Coastal erosion is destroying beachfront houses near Cape Hatteras, creating dangerous debris and compounding problems for park staff.
Cape Hatteras National Seashore is a popular tourist destination drawing millions of visitors each year to its beaches, lighthouses and other attractions. But eroding beachfronts are causing homes to collapse into the ocean, littering the shore with debris and creating new concerns for the park and the safety of its visitors and wildlife.
Earlier this year, a series of nor’easters brought swells, high winds and rough water to Cape Hatteras, destroying one house in February and two more in May. Park ranger Mark Seaman captured the collapse of one of the homes in a video that received widespread media attention. The home broke up in the surf, spreading debris over 14 miles of the beach. The wreckage — which included various contents of the home, from roofing material and nails to broken glass and drywall — represented a major public safety hazard and caused beach closures.
Though the houses themselves are not managed by the National Park Service, park staff have had to quickly respond to the damage and address safety concerns as debris washed up on the seashore.
Park staff were already struggling with a limited budget to provide visitor services, such as lifeguards, educational programs and resources to manage beach traffic. Now, daily sweeps of the beach are taking time away from these visitor services. Cape Hatteras is one of the few places in the world where threatened loggerhead turtles nest, laying their eggs in the sand; in addition to the threats to human visitors, this debris could cause serious hazards for nesting mother turtles, their hatchlings and other park wildlife. The park has no designated funds to clean up beach debris of this magnitude.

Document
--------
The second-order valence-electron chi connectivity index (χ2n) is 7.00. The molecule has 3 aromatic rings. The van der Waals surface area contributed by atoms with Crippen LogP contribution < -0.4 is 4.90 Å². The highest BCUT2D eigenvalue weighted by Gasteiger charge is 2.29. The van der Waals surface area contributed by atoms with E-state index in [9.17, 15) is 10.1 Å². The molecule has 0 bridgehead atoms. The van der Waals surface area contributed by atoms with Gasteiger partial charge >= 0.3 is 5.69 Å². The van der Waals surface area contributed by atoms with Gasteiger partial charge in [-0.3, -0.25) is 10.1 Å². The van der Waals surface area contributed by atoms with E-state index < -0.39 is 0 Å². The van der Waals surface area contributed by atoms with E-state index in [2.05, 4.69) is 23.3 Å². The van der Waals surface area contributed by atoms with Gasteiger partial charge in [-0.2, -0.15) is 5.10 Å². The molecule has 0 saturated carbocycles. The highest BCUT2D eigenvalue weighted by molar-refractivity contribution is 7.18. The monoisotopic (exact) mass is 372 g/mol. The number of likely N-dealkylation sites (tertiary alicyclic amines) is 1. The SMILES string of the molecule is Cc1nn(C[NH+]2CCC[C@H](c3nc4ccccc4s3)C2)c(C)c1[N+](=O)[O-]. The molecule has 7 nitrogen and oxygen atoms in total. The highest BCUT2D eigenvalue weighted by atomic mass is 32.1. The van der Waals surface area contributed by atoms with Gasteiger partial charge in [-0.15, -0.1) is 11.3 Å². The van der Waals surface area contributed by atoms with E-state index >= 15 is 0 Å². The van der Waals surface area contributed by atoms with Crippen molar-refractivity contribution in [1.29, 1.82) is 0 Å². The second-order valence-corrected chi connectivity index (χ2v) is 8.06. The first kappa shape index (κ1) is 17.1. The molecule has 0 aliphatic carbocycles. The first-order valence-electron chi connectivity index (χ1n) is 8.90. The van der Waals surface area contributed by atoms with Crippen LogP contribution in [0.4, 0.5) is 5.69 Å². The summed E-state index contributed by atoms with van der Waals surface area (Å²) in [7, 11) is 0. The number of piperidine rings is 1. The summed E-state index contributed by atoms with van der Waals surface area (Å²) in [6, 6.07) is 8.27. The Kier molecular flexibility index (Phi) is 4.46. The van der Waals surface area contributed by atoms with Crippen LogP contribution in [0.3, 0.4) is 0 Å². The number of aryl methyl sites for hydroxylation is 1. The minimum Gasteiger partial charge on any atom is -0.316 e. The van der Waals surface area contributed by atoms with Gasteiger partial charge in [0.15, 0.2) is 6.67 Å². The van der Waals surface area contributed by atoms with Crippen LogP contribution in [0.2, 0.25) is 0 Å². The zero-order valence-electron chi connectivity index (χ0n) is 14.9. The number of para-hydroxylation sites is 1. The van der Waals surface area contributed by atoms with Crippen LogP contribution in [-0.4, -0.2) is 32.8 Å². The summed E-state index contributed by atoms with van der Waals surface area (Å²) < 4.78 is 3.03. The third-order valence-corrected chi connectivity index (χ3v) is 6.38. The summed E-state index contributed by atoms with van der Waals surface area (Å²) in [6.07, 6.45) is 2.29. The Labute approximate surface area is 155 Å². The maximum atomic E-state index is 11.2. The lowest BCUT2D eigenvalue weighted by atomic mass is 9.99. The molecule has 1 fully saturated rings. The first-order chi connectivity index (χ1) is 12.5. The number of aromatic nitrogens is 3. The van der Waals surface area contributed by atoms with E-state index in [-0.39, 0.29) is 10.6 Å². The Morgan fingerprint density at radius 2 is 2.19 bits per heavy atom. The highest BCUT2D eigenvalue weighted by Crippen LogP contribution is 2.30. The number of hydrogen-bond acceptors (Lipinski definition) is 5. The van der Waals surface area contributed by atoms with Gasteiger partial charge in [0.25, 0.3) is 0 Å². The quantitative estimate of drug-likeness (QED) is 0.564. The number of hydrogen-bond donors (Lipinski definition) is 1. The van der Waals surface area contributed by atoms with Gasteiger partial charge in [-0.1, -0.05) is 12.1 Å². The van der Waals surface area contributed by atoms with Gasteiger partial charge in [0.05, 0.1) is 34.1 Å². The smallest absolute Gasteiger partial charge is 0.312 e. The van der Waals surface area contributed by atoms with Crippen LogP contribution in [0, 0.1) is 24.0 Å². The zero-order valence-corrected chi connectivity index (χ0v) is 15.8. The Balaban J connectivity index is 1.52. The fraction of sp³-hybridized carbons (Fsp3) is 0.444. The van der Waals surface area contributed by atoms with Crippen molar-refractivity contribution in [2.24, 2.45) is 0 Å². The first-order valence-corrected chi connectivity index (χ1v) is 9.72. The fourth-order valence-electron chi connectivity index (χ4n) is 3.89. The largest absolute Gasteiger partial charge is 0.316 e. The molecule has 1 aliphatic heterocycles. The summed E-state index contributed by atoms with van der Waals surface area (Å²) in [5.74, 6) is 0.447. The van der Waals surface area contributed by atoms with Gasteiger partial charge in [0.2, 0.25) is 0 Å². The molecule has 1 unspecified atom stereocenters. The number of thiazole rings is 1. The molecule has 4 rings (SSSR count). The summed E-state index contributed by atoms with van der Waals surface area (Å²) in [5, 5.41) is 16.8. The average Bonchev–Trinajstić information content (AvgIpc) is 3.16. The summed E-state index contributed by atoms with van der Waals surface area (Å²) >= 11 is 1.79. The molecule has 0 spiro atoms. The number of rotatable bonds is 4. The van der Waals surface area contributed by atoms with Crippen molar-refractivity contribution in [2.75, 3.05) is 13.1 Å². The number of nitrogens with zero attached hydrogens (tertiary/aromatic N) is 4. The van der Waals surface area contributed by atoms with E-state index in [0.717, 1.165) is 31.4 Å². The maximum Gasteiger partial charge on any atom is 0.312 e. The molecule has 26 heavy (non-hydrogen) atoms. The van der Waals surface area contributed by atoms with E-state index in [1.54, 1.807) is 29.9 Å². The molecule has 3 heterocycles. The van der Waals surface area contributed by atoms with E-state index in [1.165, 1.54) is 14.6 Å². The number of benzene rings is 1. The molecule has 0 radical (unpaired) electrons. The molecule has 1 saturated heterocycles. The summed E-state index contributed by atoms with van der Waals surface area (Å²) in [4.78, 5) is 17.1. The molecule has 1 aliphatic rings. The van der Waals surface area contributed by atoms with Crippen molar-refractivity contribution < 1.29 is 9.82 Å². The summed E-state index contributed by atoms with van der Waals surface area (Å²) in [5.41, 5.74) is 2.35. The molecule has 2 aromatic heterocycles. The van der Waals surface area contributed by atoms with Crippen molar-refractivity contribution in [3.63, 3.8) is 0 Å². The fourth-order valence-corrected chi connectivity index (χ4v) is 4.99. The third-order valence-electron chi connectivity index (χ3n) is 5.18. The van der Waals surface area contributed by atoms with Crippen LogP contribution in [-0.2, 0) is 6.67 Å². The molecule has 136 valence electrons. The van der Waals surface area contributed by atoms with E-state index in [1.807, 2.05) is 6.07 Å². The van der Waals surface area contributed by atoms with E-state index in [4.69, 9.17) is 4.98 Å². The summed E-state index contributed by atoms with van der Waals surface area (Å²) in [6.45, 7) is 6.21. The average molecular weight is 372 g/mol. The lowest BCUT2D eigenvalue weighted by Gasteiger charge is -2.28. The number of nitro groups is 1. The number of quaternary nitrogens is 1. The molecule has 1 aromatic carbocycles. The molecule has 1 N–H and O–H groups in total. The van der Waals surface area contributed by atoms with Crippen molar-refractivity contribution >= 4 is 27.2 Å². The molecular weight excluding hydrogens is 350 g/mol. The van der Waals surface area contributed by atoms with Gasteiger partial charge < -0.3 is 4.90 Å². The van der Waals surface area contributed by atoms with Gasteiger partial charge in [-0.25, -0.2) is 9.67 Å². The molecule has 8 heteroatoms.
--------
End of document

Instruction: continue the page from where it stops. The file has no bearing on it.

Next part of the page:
Still, staff have responded to the challenge. As soon as it was safe, the National Park Service worked with volunteers and contractors to remove much of the large debris from the beaches. The smaller debris has been harder to deal with. Park Superintendent Dave Hallac noted in a recent story on E&E News: “It’s a very sad situation right now. … There’s tar paper, pieces of wood, nails, pieces of insulation, foam, drywall, carpet padding … a lot of it’s already covered up by the sand.”
Since the collapses, there have been reports of people stepping on nails and getting injured by debris in the surf. Warnings at the park now advise beachgoers to wear sturdy shoes between the towns of Rodanthe and Salvo due to “the presence of wood with exposed nails, splintered wooden fragments and other debris that could be harmful to beachgoers without hard soled footwear.” This debris can be difficult to see, mixed inches-deep into the sand for miles along the shore.
Park Service staff continue to clean up the smaller debris, which, if left on the beaches, could be picked up and spread farther by future storms. Emily Jones, the Southeast regional director for NPCA, reported that the overall cleanup efforts have cost the Park Service well over $100,000 in staffing and equipment so far.
Although homeowners have been responsible for removing much of the large debris, the ongoing nature of the cleanup efforts means that, at least in the short term, the Park Service has footed much of the bill, even though the park was not established to manage private structures such as these. Proactively moving or demolishing at-risk homes would be much less expensive and cause less damage than cleaning them up after they collapse, but homeowners are unable to access insurance payouts until the homes collapse, disincentivizing people to take expensive preventive action before a disaster strikes.